Himalayan dandelion or Stemless Evening Primrose


My plant has produced over 45 blooms this season. There are pods formed near the roots. Are these seed pods? Will they give me more plants or how do I get new plants? Any info would be appreciated


Thank you for contacting the Toronto Master Gardeners with your interesting question. I think we may have a confusion between two plants that look very similar. If you send a photograph to the Toronto Master Gardeners, this could be clarified.

The commonly called Himalayan Dandelion, Taraxacum candidatum, is a member of the genus Taraxacum, of the family Asteraceae, which includes the species called dandelions.  Dandelions are found all over the world; more than 150 species of dandelions in the Himalayan area alone.  They are perennial plants, generally with short stems, with simple or lobed leaves forming a basal rosette.  The plant has very dense flowerheads with a ray of florets.  They are typically open in the daytime and close at night. They propagate like all dandelions by their ball of seeds spread by the wind. Here is a link to a description of White Himalayan Dandelion: (White Himalayan Dandelion

There has been some confusion between the Himalayan Dandelion and Oenothera triloba Nutt, commonly called the Stemless Evening Primrose. The way to distinguish the two plants is that the primrose only has four petals (white or yellow), and only opens at sunset. Since the Evening Primrose develops its flower from the centre of its leaves, it can leave a very weird looking seed pod. This may be what you have mentioned in your question. For a picture of this seedpod, see this website from the Fort Worth Botanic Garden: picture of stemless evening primrose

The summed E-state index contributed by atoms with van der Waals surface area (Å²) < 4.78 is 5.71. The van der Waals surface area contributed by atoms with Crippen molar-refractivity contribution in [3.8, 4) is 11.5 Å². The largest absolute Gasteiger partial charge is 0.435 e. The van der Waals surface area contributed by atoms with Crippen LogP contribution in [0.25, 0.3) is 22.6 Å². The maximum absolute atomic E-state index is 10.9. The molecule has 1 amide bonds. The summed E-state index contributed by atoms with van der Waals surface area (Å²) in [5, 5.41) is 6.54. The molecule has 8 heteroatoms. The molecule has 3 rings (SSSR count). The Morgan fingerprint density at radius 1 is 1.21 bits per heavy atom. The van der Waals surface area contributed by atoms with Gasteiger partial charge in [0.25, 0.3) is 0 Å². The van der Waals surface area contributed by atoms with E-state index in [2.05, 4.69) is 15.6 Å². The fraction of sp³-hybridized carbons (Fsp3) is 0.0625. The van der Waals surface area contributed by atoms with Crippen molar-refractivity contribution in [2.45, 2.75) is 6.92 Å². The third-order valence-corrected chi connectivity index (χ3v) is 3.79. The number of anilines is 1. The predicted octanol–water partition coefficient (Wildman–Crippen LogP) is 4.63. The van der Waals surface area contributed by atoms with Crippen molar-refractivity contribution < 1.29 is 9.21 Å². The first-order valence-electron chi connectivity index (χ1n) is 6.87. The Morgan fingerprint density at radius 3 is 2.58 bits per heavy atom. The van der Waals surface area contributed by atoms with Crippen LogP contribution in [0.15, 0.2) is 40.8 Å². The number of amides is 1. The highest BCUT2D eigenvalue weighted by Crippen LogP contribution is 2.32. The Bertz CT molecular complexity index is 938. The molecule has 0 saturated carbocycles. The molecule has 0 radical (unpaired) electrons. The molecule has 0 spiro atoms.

So I think that there is a reasonable chance that your plant may be the Evening Primrose and not the Himalayan Dandelion. If I am right, the evening primrose is really easy to propagate from seed; easy enough for this pretty little flower to be found all over the world, but usually in warmer climes. It is a winter annual or biennial found on roadsides, railway tracks and waste places especially on light-sandy or gravely soils. It may also be a weed of meadows, pastures, vineyards, fruit crops and neglected fields.

Toronto is in the northern most area of the Evening Primrose’s natural area, so self seeding outdoors may be a bit difficult. Break open the seedpod and collect the seed. Sow them quite deep in potting soil (four times the depth of the size of the seed) indoors in January or February, and plant the seedlings outside when it is warm.

For more information, you could go to: Evening Primrose. A more thorough academic article on the Evening Primrose can be found at: https://www.gardenorganic.org.uk/sites/www.gardenorganic.org.uk/files/organic-weeds/oenothera-spp.pdf